Irish Hunger Memorial by Brian Tolle
Battery Park on the lower tip of Manhattan is one of the city's green highlights. A 32 acre fringe of greenery it is filled with skaters, strollers, and 20 installations of public art.
The ornate railing outside the Winter Garden announces City of the World by Walt Whitman, for all races are here, all the lands of the earth make contributions here. The Rector Gate by R. M. Fischer is an ornate archway at the intersection of Rector Place and the Hudson River Esplanade.
But there is one piece of public art that is far more. It reaches into visitors' soul and compels attention.
The Irish Hunger Memorial (2002) by Brian Tolle honors the memory and experiences of the 1.5 million people who perished in the famine of 1845-1852.
The Irish potato famine began when a blight destroyed the crop, a staple of their diet. By 1847 millions were starving and dying. Between 1847 and 1852 hundreds of thousands of Irish immigrated to New York. There is some controversy about the Famine however. It has been alleged that the potatoes were still shipped abroad to willing markets, leaving almost none for the poor population of the country, or pricing it out of their reach. At the very least there was culpable mismanagement.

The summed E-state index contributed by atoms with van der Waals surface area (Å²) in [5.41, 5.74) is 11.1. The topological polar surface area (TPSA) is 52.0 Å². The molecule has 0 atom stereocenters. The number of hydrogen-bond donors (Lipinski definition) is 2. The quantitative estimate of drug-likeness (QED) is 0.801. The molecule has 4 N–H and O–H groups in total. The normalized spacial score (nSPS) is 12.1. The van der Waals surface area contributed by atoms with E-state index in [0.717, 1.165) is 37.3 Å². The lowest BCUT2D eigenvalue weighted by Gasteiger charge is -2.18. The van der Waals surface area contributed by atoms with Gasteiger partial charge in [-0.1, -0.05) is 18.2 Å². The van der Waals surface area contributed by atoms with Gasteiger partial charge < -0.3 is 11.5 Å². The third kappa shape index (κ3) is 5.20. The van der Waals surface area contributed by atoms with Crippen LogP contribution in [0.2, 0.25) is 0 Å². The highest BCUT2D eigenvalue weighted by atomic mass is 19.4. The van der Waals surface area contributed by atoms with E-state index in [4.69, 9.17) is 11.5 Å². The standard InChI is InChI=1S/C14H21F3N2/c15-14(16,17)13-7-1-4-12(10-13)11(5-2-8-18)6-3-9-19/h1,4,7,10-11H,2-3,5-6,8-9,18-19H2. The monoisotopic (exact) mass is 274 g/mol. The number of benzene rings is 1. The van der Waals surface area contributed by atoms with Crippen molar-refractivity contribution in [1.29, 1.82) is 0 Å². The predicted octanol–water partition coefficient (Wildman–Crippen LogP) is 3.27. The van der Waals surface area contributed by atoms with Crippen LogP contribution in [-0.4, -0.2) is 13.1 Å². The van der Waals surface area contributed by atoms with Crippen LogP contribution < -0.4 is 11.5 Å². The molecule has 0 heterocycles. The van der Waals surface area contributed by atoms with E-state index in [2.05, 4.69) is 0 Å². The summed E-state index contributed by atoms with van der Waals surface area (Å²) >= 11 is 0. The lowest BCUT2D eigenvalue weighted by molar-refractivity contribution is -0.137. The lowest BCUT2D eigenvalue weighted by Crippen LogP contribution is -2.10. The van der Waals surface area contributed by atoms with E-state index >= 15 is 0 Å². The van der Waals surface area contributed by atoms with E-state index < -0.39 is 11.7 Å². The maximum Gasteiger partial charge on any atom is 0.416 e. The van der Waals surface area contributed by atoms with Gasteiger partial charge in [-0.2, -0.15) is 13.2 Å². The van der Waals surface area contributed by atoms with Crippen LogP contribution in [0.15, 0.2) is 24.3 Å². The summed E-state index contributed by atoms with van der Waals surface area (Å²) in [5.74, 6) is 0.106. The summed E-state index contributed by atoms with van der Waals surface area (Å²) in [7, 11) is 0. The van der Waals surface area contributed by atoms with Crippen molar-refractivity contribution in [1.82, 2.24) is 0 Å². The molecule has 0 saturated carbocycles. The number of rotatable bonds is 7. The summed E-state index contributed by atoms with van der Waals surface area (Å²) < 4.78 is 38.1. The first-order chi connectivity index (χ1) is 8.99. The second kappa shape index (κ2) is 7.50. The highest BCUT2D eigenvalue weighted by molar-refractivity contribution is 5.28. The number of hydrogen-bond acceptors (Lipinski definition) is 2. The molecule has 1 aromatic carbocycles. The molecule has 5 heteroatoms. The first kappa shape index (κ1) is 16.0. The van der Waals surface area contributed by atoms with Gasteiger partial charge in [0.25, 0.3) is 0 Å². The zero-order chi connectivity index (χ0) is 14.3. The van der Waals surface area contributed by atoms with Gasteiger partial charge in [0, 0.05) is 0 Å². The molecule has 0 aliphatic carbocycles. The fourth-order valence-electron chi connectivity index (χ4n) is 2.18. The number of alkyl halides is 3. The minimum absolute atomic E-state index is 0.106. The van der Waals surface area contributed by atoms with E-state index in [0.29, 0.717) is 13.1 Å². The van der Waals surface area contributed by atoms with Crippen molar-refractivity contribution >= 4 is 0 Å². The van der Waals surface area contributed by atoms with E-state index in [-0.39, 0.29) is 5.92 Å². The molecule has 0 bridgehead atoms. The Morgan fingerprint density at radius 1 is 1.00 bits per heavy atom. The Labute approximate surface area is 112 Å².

It's composed of the reconstructed ruins of an actual cottage from the era. Paths leading up through a landscape meant to evoke the fields. The entrance tunnel is inscribed with snippets from letters and public documents. A narrator and cast tell the story of people's lives. Explore slowly.
Read more about this powerful piece of public art/public memorial at NYC.com - arts
Irish Hunger Memorial